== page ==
In the Shadow of the Seven Stars
By Alex Ness
Originally published on May 29, 2021
The work being considered comes from a collective of artists I’ve recently written about, have been moved by, and since Autumn 2019 I’ve interviewed two members of the band. I was blown away by the intellect and awareness of their creative life. This work is a consideration of the life and tragic death of Frances Cole, who might have lost her life in the streets of Whitechapel, at the hands of Jack the Ripper. And just as I mentioned my bias about enjoying Aaron Kerr’s ODIN in a previous article, coming from a mutual interest in the Viking culture and age, I have a positive bias regarding this work too.*
The CD has a story to tell, that of the dead woman, the killer and those who live in and around the two and the events of the time. Frances Cole was murdered in 1891, in a fashion less brutal than the canonical five, but still dead. If she was killed by the same hand, he was not acting as he had, or was interrupted in his act. But the story is solid, and moving. From the story of the woman, to the hunt by the killer, and society changing from innocent witness to eager readers of the porn-like vulgar news stories, there is a powerful lesson of tragedy. But, the rhythm of the story is strangely less dramatic as it is presenting a story where the power is found in the events, not the framing of the story. You hear the cries of murder, you see the step by step intricate trail and path of the killer, and you see how society mourns the dead, first in horror, and by the end of the work, they mourn the dead as being almost inevitable results of the society’s guilt.
This work is one that anyone can enjoy, but people who’ve studied the Jack the Ripper historical story will find much to appreciate. This isn’t vulgar use of the dead, or their chosen labor field, it tells a story, and whispers and shouts for the listener to note various details that are powerful. Frances Cole may or may not have been one of the Ripper’s victims. But she was surely murdered, and the dichotomy of [whether] is she a victim of the specific killer or is she just a victim, isn’t necessary to choose. There is a worthwhile sense of loss and horror at the relative worth people place upon life, and specifically upon life of a woman in the streets. One of the most interesting notes in the story of this CD is that of the person who trails who they think is the murderer, who has left Whitechapel for America.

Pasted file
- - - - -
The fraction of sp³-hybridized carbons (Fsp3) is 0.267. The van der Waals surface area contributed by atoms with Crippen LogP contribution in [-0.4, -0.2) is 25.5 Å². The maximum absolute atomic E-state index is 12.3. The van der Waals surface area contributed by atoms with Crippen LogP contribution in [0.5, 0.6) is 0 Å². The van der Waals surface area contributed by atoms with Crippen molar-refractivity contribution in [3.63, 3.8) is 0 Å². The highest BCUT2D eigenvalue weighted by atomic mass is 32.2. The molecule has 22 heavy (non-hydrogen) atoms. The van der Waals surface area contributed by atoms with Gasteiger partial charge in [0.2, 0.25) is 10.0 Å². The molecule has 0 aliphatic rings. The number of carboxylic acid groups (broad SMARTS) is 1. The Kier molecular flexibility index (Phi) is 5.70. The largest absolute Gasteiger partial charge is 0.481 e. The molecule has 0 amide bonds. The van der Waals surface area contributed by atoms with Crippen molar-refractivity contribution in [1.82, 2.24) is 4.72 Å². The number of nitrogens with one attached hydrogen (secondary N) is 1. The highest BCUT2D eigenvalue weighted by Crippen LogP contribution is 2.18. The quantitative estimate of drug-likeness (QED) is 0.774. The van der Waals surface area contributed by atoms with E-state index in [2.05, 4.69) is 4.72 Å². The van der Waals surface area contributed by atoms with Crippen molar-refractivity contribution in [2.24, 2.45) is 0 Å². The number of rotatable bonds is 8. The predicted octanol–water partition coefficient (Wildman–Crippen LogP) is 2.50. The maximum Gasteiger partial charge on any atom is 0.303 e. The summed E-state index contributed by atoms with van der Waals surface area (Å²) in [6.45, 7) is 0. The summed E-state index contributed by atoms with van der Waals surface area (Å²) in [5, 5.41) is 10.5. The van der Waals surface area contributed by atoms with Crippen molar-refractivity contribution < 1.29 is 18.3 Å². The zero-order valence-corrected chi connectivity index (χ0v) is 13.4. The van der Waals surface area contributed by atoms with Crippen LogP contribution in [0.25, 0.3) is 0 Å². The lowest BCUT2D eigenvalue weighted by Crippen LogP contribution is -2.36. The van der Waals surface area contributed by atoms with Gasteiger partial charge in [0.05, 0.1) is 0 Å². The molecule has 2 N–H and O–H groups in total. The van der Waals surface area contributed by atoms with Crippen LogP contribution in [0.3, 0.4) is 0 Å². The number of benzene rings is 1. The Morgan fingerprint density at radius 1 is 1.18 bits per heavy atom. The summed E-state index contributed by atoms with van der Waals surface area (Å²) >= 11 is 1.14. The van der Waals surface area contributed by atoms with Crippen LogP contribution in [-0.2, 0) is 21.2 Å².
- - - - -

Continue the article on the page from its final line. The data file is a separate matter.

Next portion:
I am moved by this CD, for the sound, story, and layers of meaning. The musicianship is insanely good. The layers of sound are built to linger in the mind, as there are electric modern sounds alongside the timeless instruments of classical music. The lead singing by Jeff Crandall is quite remarkable. He uses different vocal styles, he evokes numerous sorts of talents and range. There will be those who say Tom Waits as the most likely in similarity, but his voice is good in all of the many forms used. The backing vocals on the CD all added to an ethereal quality. This is a sorrow song, that is only accentuated and made great by the diverse talent of Crandall’s lead singing and layered background vocals.
My favorite songs were “Boneyard,” “In the Shadow of Seven Stars,” “Bring Your Dead Back Home.” “The Boneyard” in particular speaks to a sense of loss and timelessness, where the listener has no choice but to realize, we are all living with no way out of dying. The somber tone and layered sound are perfect for an album of this sort. Beyond my favorites, the album has no bad or boring cuts. The work is not hard to listen to, while at the same time, who would have thought of a concept album with an understanding of a subject and work so hard at creating an aesthetic power that is nearly unique in the fields of music it dances within. I’ve listened to this over 50 times in the last two months. It hasn’t lost an ounce of power in so doing.
Autumn Painted Red, a collection of Ripper-inspired poems, written, edited and published by Alex Ness.
*I’ve read over three dozen books, watched more than a dozen documentaries, and read through copies of original documents surrounding the murders and tracking of Jack the Ripper. I did all this researching for when I wrote my own book, from the perspective of the Ripper if he wrote poetry about his killings. I’d asked others to add to the work with their perspectives. One of the additional people was writer who was both a paralegal and researcher with a great amount of True Crime reading and expertise. Another writer was a Prison Guard who had a store house of info in her mind worth listening to. My choice of killer was first suggest by author James Tully who pointed his finger with his research towards a fellow named James Kelly, a man who’d killed his wife, blamed prostitutes for his contracting sexually transmitted diseases, worked in Whitechapel as an upholstery ripper, under the false name John Miller. Jack is often used as a nickname for men named John. The chosen labor field of being a ripper gave him another name, and certainly familiarity with his tools of slaughter. He escaped from Broadmoor mental Asylum. For me he was the best candidate choice of a killer, in that, he was known to kill, hated the class of women who were killed, had training in his tools of trade, and he was also able to flee the region due to inheriting money from his mother, a woman he hated who he believed to be a prostitute herself. The James Tully book is titled “Prisoner 1167: The Madman who was Jack the Ripper.” I think it is a fine book, and whatever issues some various researchers might have, it is able to prove that Kelly was easily among the best argued suspects, even if particularly motivated Ripperologists disagee.